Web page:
Lunch at Tubkeak Beach
Our friendly waiter in the background

More browsing heaven
Krabi River
School band in Krabi Walking Street

Sunday 19th February

Before succumbing to sleep, we had looked at a few recommended places on the leaflets we’d been given, and on Trip Advisor and all of them praised a place called Tiger Cave Temple, which doesn’t have any real tigers thankfully, just the footprint of a very large one that is said to have lived in the caves at the top of a very high mountain and it came to be thought of as a sacred place. All recommended the stunning views from the summit and the beautiful golden Buddha statues –  and all warned of the strenuous climb to reach them. There are 1,237 steps to the top but they are very high steps apparently and the monkeys there can be vicious according to one lady on Trip Advisor whose review stated that she saw:

‘two monkeys attacking a lady descending a very steep ladder. We had to stop there as I didn’t want to risk my life’. (!)

Advice for visitors included the caution that the challenging climb is only for the very fit, puts a lot of strain on leg muscles and should definitely not be attempted on very hot days. It was a very hot day, and neither of us could be described as fit in the athletic sense. All the same I was quite tempted by the challenge and the promise of those views…until we contemplated the other place we’d looked at. Ben had urged us to visit Krabi Hot Springs, he had even marked it on a map for us. I had nodded politely at the time because I didn’t really know what a hot spring was. I’m not keen on saunas and hot tubs and assumed it was something like that. Paul explained that it would be relaxing, it had a pool – it even had a bar! Well it was getting a bit late in the day to attempt such a steep climb and as I’d never experienced a hot spring – ok I admit it, I was feeling too hot and lazy to tackle all those steps!

We set off for another brilliantly-named place: The Nattha Waree (not to worry?) Hot Spring Resort. Set in tropical gardens interspersed with nine hot spring pools, it’s a hotel resort and spa but welcomes day visitors for 300 Baht (about £7) each. We were given a towel and a bottle of cold water each when we paid, and once in our swimming gear we were free to roam around the lush gardens all day. It was practically deserted. We only saw two families the whole time we were there. The springs are graded by temperature, going up to 49 degrees and we started with the lowest one which was 39 degrees. Paul went in first and said it was really hot but felt wonderful. He immersed himself straight away and waded through the long pool with the water up to his shoulders. I could tell it was hot from the steam and I couldn’t help but wonder why anyone would want to get into such hot water when it was so very hot anyway, but since it wasn’t fair to deride it without trying it, in I went.  It was like a very hot bath, and it did feel nice but I still felt like I needed cooling off not heating up. We walked into most of the pools but baulked at the hottest one – it felt like boiling water just dipping a toe in.  The highlight for me was the fish therapy pool. I had seen them in shopping centres where people were queuing up to plunge their feet in water for fish to nibble at them and it hadn’t held any appeal. Here, no one else was around and I thought I might as well give it a go. At first I pulled my foot back out because it felt so strange but I gradually got used to it and loved it. It was like having my feet gently brushed with soft bristles and was very relaxing. Paul couldn’t get past the ticklish feeling so he left me there while he went to the pool for a swim. Once I could tear myself away I joined him there and spent a pleasant afternoon reading, swimming, and relaxing. The only thing missing was a massage facility. I think we made the right choice for the day though.  I had a look at some online images of the Tiger Cave Temple when we got back, and they weren’t exaggerating the steepness of those steps!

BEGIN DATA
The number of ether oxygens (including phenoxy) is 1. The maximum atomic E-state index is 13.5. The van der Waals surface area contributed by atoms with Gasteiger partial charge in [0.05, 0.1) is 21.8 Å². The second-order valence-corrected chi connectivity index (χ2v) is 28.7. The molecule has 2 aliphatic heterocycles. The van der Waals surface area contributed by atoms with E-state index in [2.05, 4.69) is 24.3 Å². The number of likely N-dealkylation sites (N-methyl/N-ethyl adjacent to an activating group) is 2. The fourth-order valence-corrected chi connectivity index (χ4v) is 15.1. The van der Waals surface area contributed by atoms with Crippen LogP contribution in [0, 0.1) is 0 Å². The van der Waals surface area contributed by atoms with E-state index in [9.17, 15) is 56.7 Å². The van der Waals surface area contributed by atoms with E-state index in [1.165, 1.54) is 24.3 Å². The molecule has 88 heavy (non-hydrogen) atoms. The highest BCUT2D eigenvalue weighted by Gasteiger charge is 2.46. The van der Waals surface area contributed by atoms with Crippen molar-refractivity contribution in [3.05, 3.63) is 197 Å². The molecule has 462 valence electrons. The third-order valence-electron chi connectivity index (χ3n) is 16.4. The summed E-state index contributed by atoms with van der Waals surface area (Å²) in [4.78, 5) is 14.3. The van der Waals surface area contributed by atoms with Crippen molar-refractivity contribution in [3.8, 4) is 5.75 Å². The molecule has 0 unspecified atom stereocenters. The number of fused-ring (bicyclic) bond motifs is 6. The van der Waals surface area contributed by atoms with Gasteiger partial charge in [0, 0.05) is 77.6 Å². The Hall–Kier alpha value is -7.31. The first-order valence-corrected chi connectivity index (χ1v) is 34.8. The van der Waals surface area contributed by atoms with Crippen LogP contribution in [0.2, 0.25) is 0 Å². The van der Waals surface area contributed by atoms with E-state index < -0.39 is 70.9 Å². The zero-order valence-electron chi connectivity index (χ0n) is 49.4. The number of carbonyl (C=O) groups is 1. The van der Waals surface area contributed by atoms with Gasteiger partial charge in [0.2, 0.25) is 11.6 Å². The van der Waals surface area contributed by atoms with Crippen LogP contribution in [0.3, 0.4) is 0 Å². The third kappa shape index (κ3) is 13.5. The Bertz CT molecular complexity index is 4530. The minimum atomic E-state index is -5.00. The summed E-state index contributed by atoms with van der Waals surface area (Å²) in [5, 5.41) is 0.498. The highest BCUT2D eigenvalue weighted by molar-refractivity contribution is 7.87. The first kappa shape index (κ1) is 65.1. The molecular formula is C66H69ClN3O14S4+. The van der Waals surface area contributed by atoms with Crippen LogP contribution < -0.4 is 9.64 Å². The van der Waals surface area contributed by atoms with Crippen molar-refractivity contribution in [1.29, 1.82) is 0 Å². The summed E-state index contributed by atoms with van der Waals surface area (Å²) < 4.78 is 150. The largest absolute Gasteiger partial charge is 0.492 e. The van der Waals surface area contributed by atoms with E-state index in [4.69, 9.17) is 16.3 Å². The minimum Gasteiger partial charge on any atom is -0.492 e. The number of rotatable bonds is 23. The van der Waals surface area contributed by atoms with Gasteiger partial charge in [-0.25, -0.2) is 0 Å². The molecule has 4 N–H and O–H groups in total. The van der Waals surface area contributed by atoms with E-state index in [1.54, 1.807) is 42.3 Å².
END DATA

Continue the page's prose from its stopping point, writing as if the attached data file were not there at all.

Before returning to Boat Lagoon we stopped at a tiny fishing village very nearer to the marina and took some pictures of this lovely place in the early evening sun.